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Midweek Severe Threat for Northern Half of Florida

Midweek Severe Threat for Northern Half of Florida

Yet another storm system is taking shape over the Western United States and it will bring a chance for severe storms across parts of Florida on Tuesday and Wednesday.

A squall line of thunderstorms along a cold front is expected to sweep through the Panhandle from west to east on Tuesday night and portions of North Florida and Central Florida on Wednesday. Environmental conditions could enable storms to produce damaging straight line winds, large hail and a few tornadoes too.

On Monday morning, an upper level trough of low pressure was digging into the Southwestern United States. A surface low was also starting to form. The center of the storm system is expected to deepen and mature as it lifts through the Central Plains into Ozarks on Tuesday. At the same time, it's cold front will be dragged through the Central Gulf Coast. Along that boundary, a squall line of damaging thunderstorms could produce several long track and high intensity tornadoes over Louisiana and Mississippi.

Latest model runs suggest that the line will approach the Mobile/Pensacola area late Tuesday night. It should then push through Panama City and into Apalachicola and the Forgotten Coast before dawn Wednesday. These storms, all capable of producing damaging winds, tornadoes, and hail, will be particularly dangerous due to their nocturnal timing.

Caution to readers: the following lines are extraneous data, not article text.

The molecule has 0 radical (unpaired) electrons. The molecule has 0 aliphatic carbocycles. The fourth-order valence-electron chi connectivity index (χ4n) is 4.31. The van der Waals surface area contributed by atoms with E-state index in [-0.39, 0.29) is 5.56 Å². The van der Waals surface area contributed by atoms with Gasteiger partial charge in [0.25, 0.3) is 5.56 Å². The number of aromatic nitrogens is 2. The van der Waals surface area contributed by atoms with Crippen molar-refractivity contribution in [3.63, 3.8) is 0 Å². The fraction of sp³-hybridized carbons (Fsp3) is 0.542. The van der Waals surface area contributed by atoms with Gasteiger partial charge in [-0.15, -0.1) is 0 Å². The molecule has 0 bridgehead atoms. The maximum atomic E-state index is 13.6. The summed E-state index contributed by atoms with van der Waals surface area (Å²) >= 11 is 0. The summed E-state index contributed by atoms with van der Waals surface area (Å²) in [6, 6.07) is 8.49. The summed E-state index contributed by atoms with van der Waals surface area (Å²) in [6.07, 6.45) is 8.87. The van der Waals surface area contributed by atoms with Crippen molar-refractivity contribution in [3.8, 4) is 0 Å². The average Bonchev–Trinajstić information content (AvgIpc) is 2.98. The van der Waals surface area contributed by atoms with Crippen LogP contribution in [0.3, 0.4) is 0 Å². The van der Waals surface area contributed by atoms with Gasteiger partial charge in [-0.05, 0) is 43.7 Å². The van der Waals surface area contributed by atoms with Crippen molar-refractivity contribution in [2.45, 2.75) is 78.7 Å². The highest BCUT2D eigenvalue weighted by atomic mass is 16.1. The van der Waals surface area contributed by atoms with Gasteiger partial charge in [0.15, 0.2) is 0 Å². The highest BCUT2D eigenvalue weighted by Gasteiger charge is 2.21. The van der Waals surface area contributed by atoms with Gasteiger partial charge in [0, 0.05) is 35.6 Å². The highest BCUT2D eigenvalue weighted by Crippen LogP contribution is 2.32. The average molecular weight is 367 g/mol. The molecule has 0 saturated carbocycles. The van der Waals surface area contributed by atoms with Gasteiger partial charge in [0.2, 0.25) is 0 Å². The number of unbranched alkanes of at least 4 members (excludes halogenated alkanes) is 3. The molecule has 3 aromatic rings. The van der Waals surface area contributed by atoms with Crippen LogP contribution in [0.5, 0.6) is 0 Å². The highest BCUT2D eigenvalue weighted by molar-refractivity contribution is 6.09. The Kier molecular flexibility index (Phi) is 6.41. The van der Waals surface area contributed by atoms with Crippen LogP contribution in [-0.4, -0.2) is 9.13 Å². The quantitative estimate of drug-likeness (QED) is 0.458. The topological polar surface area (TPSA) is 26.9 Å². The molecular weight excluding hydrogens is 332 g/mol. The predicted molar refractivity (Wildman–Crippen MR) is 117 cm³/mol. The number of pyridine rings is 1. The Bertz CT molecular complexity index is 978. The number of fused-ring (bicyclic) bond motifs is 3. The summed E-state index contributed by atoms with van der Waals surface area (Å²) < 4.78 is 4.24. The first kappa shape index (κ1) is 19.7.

During the morning Wednesday, the front is modeled to push through the Tallahassee area and into the Big Bend. By the afternoon, the line will likely be slowing down as it pushes into the North Florida Peninsula. In addition to winds, hail, and tornadoes, flash flooding will become increasingly possible. Wednesday evening, storms are expected to dwindle as they approach I-4. The threat for isolated severe cells will still exist, but it should have diminished substantially by this time.

On Thursday, behind the line of storms, northwesterly winds should guide and less humid and cooler air mass. A calmer weather pattern should prevail through the end of the workweek.

Sources include nearest National Weather Service office, National Hurricane Center, and the Florida Public Radio Emergency Network (@FloridaStorms).
Sources include nearby emergency management agencies, FEMA, and your local NPR affiliate. 
Sources include the Florida Department of Transportation, Florida Highway Patrol and other nearby traffic information.

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